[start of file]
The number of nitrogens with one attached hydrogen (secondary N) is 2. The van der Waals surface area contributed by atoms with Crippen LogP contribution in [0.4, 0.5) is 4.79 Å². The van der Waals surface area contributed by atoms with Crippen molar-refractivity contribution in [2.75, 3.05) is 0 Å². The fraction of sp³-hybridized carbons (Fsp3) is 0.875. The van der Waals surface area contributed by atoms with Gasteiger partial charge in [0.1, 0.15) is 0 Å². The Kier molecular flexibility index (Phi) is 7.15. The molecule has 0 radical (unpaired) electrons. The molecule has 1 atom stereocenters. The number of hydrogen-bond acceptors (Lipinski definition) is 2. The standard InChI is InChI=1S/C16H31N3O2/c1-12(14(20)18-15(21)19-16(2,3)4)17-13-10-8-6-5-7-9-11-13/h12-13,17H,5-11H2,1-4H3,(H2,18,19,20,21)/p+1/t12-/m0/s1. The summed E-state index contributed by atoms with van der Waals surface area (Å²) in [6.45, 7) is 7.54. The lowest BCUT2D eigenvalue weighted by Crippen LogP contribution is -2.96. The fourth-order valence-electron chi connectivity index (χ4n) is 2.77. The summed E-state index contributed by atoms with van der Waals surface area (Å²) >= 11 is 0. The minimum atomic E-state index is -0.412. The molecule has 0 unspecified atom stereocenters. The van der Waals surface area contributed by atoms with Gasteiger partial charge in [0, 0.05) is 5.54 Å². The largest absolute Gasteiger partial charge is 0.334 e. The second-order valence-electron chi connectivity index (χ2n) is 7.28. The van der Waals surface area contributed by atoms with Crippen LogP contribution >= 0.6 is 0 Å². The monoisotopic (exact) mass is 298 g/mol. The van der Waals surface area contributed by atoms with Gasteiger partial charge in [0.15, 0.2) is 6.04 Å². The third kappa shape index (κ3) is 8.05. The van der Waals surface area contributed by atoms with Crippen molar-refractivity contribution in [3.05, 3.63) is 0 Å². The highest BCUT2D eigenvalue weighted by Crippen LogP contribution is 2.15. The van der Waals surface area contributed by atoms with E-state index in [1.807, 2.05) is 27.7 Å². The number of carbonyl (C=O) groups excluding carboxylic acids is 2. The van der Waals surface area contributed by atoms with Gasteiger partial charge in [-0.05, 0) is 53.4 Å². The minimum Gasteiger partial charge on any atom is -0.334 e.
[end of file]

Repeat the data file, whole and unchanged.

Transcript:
The number of nitrogens with one attached hydrogen (secondary N) is 2. The van der Waals surface area contributed by atoms with Crippen LogP contribution in [0.4, 0.5) is 4.79 Å². The van der Waals surface area contributed by atoms with Crippen molar-refractivity contribution in [2.75, 3.05) is 0 Å². The fraction of sp³-hybridized carbons (Fsp3) is 0.875. The van der Waals surface area contributed by atoms with Gasteiger partial charge in [0.1, 0.15) is 0 Å². The Kier molecular flexibility index (Phi) is 7.15. The molecule has 0 radical (unpaired) electrons. The molecule has 1 atom stereocenters. The number of hydrogen-bond acceptors (Lipinski definition) is 2. The standard InChI is InChI=1S/C16H31N3O2/c1-12(14(20)18-15(21)19-16(2,3)4)17-13-10-8-6-5-7-9-11-13/h12-13,17H,5-11H2,1-4H3,(H2,18,19,20,21)/p+1/t12-/m0/s1. The summed E-state index contributed by atoms with van der Waals surface area (Å²) in [6.45, 7) is 7.54. The lowest BCUT2D eigenvalue weighted by Crippen LogP contribution is -2.96. The fourth-order valence-electron chi connectivity index (χ4n) is 2.77. The summed E-state index contributed by atoms with van der Waals surface area (Å²) >= 11 is 0. The minimum atomic E-state index is -0.412. The molecule has 0 unspecified atom stereocenters. The van der Waals surface area contributed by atoms with Gasteiger partial charge in [0, 0.05) is 5.54 Å². The largest absolute Gasteiger partial charge is 0.334 e. The second-order valence-electron chi connectivity index (χ2n) is 7.28. The van der Waals surface area contributed by atoms with Crippen LogP contribution >= 0.6 is 0 Å². The monoisotopic (exact) mass is 298 g/mol. The van der Waals surface area contributed by atoms with Gasteiger partial charge in [0.15, 0.2) is 6.04 Å². The third kappa shape index (κ3) is 8.05. The van der Waals surface area contributed by atoms with Crippen molar-refractivity contribution in [3.05, 3.63) is 0 Å². The highest BCUT2D eigenvalue weighted by Crippen LogP contribution is 2.15. The van der Waals surface area contributed by atoms with E-state index in [1.807, 2.05) is 27.7 Å². The number of carbonyl (C=O) groups excluding carboxylic acids is 2. The van der Waals surface area contributed by atoms with Gasteiger partial charge in [-0.05, 0) is 53.4 Å². The minimum Gasteiger partial charge on any atom is -0.334 e.